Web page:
Institut für Philosophie
In her famous 1972 paper, Philippa Foot challenges the categoricity of moral imperatives. She argues that if it is to be more than a feature of the way we talk about morals — a feature shared with rules of etiquette she deems similarly ‘inescapable’ — the categoricity of moral requirements cannot be substantiated. Rather, moral requirements should be construed as hypothetical imperatives. Twenty years later, she rejected her earlier subjectivist view (inspired by Hume) in favour of a much more objectivist theory of human flourishing (inspired by Aristotle). Being moral is now considered part of practical rationality. But the link between reason and allegedly normative or rational facts about human nature remains obscure. As I shall argue in this lecture, Kant would sympathise with Foot’s move away from Humeanism; but embracing Aristotelian eudaemonism would strike him as a paradigm case of jumping out of the frying pan into the fire. How does Kant propose to strike a balance between subjectivity and objectivity? By advocating a formal law of autonomy that imposes restrictions on a will that is already active.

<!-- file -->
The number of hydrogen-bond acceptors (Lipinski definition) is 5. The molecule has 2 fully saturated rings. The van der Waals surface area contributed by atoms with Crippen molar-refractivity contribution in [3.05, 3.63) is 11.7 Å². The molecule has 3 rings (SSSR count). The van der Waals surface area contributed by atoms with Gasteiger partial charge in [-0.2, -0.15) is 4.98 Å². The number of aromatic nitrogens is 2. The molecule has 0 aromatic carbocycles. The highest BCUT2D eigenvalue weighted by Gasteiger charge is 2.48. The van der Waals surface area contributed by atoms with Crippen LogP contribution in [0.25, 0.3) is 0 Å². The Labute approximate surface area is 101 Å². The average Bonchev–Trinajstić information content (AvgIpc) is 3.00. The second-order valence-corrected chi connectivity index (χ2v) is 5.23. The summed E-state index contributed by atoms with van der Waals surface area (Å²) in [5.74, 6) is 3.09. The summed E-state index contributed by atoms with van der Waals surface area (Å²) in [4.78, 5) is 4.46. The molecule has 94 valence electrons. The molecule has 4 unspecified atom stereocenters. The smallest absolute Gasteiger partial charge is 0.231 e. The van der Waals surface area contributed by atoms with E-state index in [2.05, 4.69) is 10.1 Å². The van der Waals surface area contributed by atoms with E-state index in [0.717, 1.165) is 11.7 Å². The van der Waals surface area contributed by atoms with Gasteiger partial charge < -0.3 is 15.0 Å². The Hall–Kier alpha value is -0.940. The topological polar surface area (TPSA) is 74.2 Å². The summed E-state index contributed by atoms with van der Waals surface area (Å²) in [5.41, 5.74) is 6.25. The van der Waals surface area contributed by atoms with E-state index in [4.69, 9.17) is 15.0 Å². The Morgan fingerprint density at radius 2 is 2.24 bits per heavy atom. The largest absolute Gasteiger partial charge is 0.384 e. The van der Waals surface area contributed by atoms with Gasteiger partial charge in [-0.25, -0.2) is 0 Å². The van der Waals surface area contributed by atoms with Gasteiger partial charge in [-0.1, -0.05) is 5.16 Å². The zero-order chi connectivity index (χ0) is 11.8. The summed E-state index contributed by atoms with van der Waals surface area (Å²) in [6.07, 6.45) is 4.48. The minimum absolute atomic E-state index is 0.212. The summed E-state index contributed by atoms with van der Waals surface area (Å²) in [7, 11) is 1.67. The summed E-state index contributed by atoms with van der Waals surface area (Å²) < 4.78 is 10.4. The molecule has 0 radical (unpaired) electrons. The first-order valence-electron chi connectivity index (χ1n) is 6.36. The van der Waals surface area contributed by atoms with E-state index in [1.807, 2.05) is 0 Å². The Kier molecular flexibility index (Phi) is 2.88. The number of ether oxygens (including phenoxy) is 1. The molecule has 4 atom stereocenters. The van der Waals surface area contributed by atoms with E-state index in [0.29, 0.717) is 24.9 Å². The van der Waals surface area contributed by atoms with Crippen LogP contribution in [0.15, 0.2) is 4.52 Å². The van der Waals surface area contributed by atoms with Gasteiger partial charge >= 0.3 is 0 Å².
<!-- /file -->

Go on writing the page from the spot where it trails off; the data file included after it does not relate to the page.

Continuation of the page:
Jens Timmermann (St. Andrews)
Bernhard Ritter (bernhard [dot] ritter [at] aau [dot] at)